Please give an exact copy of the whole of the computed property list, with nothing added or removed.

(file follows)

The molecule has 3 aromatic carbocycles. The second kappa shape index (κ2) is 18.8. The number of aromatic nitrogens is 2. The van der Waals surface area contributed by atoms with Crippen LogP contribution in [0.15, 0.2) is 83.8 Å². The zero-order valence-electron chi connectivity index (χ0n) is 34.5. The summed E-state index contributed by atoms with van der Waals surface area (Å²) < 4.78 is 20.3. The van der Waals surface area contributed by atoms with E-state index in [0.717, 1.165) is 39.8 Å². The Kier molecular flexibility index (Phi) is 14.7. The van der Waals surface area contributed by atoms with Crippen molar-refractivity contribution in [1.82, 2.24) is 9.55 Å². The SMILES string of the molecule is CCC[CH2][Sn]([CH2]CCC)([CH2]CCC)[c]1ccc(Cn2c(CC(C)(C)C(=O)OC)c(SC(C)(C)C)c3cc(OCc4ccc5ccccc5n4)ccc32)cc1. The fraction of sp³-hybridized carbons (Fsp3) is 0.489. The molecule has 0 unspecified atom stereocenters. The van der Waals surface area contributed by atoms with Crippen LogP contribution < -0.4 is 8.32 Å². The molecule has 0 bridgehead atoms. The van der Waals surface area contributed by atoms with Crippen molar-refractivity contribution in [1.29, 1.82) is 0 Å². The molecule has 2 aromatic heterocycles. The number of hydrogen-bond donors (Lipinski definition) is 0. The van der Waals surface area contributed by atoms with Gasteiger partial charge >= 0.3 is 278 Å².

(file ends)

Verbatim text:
The molecule has 3 aromatic carbocycles. The second kappa shape index (κ2) is 18.8. The number of aromatic nitrogens is 2. The van der Waals surface area contributed by atoms with Crippen LogP contribution in [0.15, 0.2) is 83.8 Å². The zero-order valence-electron chi connectivity index (χ0n) is 34.5. The summed E-state index contributed by atoms with van der Waals surface area (Å²) < 4.78 is 20.3. The van der Waals surface area contributed by atoms with E-state index in [0.717, 1.165) is 39.8 Å². The Kier molecular flexibility index (Phi) is 14.7. The van der Waals surface area contributed by atoms with Crippen molar-refractivity contribution in [1.82, 2.24) is 9.55 Å². The SMILES string of the molecule is CCC[CH2][Sn]([CH2]CCC)([CH2]CCC)[c]1ccc(Cn2c(CC(C)(C)C(=O)OC)c(SC(C)(C)C)c3cc(OCc4ccc5ccccc5n4)ccc32)cc1. The fraction of sp³-hybridized carbons (Fsp3) is 0.489. The molecule has 0 unspecified atom stereocenters. The van der Waals surface area contributed by atoms with Crippen LogP contribution < -0.4 is 8.32 Å². The molecule has 0 bridgehead atoms. The van der Waals surface area contributed by atoms with Crippen molar-refractivity contribution in [1.29, 1.82) is 0 Å². The molecule has 2 aromatic heterocycles. The number of hydrogen-bond donors (Lipinski definition) is 0. The van der Waals surface area contributed by atoms with Gasteiger partial charge >= 0.3 is 278 Å².